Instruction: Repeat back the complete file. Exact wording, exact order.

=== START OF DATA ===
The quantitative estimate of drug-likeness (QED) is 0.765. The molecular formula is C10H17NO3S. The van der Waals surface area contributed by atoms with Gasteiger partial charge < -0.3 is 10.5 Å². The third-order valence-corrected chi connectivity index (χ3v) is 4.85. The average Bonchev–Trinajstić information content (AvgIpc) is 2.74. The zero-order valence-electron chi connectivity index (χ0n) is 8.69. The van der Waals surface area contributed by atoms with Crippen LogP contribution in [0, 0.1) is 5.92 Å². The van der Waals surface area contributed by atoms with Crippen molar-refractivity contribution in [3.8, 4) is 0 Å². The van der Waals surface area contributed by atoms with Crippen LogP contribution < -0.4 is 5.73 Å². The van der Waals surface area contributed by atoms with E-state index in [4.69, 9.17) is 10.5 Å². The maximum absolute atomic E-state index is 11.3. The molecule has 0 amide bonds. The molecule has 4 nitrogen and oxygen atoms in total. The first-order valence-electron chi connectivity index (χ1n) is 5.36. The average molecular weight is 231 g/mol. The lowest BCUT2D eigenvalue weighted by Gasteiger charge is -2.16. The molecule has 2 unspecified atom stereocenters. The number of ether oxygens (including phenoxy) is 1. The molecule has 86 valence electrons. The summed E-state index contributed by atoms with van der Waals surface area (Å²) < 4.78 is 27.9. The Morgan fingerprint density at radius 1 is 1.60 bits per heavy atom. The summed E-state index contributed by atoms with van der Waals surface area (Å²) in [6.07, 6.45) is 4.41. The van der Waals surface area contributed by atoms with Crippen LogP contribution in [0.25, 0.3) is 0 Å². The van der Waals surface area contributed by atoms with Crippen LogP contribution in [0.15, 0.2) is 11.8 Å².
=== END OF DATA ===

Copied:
The quantitative estimate of drug-likeness (QED) is 0.765. The molecular formula is C10H17NO3S. The van der Waals surface area contributed by atoms with Gasteiger partial charge < -0.3 is 10.5 Å². The third-order valence-corrected chi connectivity index (χ3v) is 4.85. The average Bonchev–Trinajstić information content (AvgIpc) is 2.74. The zero-order valence-electron chi connectivity index (χ0n) is 8.69. The van der Waals surface area contributed by atoms with Crippen LogP contribution in [0, 0.1) is 5.92 Å². The van der Waals surface area contributed by atoms with Crippen molar-refractivity contribution in [3.8, 4) is 0 Å². The van der Waals surface area contributed by atoms with Crippen LogP contribution < -0.4 is 5.73 Å². The van der Waals surface area contributed by atoms with E-state index in [4.69, 9.17) is 10.5 Å². The maximum absolute atomic E-state index is 11.3. The molecule has 0 amide bonds. The molecule has 4 nitrogen and oxygen atoms in total. The first-order valence-electron chi connectivity index (χ1n) is 5.36. The average molecular weight is 231 g/mol. The lowest BCUT2D eigenvalue weighted by Gasteiger charge is -2.16. The molecule has 2 unspecified atom stereocenters. The number of ether oxygens (including phenoxy) is 1. The molecule has 86 valence electrons. The summed E-state index contributed by atoms with van der Waals surface area (Å²) < 4.78 is 27.9. The Morgan fingerprint density at radius 1 is 1.60 bits per heavy atom. The summed E-state index contributed by atoms with van der Waals surface area (Å²) in [6.07, 6.45) is 4.41. The van der Waals surface area contributed by atoms with Crippen LogP contribution in [0.25, 0.3) is 0 Å². The van der Waals surface area contributed by atoms with Crippen LogP contribution in [0.15, 0.2) is 11.8 Å².